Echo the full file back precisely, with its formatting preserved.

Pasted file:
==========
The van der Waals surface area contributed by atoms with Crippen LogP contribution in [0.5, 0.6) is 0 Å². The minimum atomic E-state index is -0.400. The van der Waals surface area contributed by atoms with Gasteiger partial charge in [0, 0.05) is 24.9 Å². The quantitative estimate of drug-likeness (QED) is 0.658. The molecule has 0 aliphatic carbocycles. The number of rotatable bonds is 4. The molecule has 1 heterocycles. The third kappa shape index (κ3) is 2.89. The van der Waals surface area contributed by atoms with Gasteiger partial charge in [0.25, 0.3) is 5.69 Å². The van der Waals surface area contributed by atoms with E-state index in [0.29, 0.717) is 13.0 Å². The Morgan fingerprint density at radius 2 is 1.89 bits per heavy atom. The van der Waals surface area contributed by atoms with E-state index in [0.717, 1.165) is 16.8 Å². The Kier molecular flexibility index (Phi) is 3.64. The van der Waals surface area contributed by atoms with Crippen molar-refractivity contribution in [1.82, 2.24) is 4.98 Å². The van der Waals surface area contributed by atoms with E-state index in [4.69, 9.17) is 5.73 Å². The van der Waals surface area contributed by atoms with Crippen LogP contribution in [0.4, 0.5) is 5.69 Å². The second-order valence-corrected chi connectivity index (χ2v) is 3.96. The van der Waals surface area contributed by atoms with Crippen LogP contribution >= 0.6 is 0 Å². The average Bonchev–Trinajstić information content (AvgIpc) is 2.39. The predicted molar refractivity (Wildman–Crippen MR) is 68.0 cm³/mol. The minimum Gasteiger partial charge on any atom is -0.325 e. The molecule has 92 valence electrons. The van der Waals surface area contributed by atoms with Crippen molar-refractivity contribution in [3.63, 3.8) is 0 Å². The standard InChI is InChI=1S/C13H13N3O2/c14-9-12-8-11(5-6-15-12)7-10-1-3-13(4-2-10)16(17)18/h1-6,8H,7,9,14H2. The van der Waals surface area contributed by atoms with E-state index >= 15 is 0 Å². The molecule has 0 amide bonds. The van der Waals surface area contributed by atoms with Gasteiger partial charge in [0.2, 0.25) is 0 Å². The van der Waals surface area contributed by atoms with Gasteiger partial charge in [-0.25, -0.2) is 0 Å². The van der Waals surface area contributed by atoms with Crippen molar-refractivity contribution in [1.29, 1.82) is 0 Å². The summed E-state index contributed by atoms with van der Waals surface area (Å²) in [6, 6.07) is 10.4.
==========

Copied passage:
The van der Waals surface area contributed by atoms with Crippen LogP contribution in [0.5, 0.6) is 0 Å². The minimum atomic E-state index is -0.400. The van der Waals surface area contributed by atoms with Gasteiger partial charge in [0, 0.05) is 24.9 Å². The quantitative estimate of drug-likeness (QED) is 0.658. The molecule has 0 aliphatic carbocycles. The number of rotatable bonds is 4. The molecule has 1 heterocycles. The third kappa shape index (κ3) is 2.89. The van der Waals surface area contributed by atoms with Gasteiger partial charge in [0.25, 0.3) is 5.69 Å². The van der Waals surface area contributed by atoms with E-state index in [0.29, 0.717) is 13.0 Å². The Morgan fingerprint density at radius 2 is 1.89 bits per heavy atom. The van der Waals surface area contributed by atoms with E-state index in [0.717, 1.165) is 16.8 Å². The Kier molecular flexibility index (Phi) is 3.64. The van der Waals surface area contributed by atoms with Crippen molar-refractivity contribution in [1.82, 2.24) is 4.98 Å². The van der Waals surface area contributed by atoms with E-state index in [4.69, 9.17) is 5.73 Å². The van der Waals surface area contributed by atoms with Crippen LogP contribution in [0.4, 0.5) is 5.69 Å². The second-order valence-corrected chi connectivity index (χ2v) is 3.96. The van der Waals surface area contributed by atoms with Crippen LogP contribution >= 0.6 is 0 Å². The average Bonchev–Trinajstić information content (AvgIpc) is 2.39. The predicted molar refractivity (Wildman–Crippen MR) is 68.0 cm³/mol. The minimum Gasteiger partial charge on any atom is -0.325 e. The molecule has 92 valence electrons. The van der Waals surface area contributed by atoms with Crippen molar-refractivity contribution in [3.63, 3.8) is 0 Å². The standard InChI is InChI=1S/C13H13N3O2/c14-9-12-8-11(5-6-15-12)7-10-1-3-13(4-2-10)16(17)18/h1-6,8H,7,9,14H2. The van der Waals surface area contributed by atoms with E-state index >= 15 is 0 Å². The molecule has 0 amide bonds. The van der Waals surface area contributed by atoms with Gasteiger partial charge in [0.2, 0.25) is 0 Å². The van der Waals surface area contributed by atoms with Gasteiger partial charge in [-0.25, -0.2) is 0 Å². The van der Waals surface area contributed by atoms with Crippen molar-refractivity contribution in [1.29, 1.82) is 0 Å². The summed E-state index contributed by atoms with van der Waals surface area (Å²) in [6, 6.07) is 10.4.